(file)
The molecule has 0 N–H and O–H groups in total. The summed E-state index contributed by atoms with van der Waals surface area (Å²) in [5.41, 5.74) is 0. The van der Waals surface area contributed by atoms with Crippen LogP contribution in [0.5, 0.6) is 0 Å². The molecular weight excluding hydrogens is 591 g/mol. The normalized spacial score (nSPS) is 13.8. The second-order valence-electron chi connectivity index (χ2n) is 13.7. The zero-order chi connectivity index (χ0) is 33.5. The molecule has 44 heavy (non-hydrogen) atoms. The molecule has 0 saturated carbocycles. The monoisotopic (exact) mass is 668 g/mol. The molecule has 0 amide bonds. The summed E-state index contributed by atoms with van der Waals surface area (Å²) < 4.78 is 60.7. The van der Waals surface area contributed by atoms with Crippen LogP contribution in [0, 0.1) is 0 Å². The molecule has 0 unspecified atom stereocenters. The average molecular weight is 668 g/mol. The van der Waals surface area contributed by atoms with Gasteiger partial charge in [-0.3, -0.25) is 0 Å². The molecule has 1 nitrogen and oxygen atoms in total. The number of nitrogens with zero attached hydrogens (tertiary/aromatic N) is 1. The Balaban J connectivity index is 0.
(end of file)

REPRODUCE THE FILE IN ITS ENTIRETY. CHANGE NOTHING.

The molecule has 0 N–H and O–H groups in total. The summed E-state index contributed by atoms with van der Waals surface area (Å²) in [5.41, 5.74) is 0. The van der Waals surface area contributed by atoms with Crippen LogP contribution in [0.5, 0.6) is 0 Å². The molecular weight excluding hydrogens is 591 g/mol. The normalized spacial score (nSPS) is 13.8. The second-order valence-electron chi connectivity index (χ2n) is 13.7. The zero-order chi connectivity index (χ0) is 33.5. The molecule has 44 heavy (non-hydrogen) atoms. The molecule has 0 saturated carbocycles. The monoisotopic (exact) mass is 668 g/mol. The molecule has 0 amide bonds. The summed E-state index contributed by atoms with van der Waals surface area (Å²) < 4.78 is 60.7. The van der Waals surface area contributed by atoms with Crippen LogP contribution in [0, 0.1) is 0 Å². The molecule has 0 unspecified atom stereocenters. The average molecular weight is 668 g/mol. The van der Waals surface area contributed by atoms with Gasteiger partial charge in [-0.3, -0.25) is 0 Å². The molecule has 1 nitrogen and oxygen atoms in total. The number of nitrogens with zero attached hydrogens (tertiary/aromatic N) is 1. The Balaban J connectivity index is 0.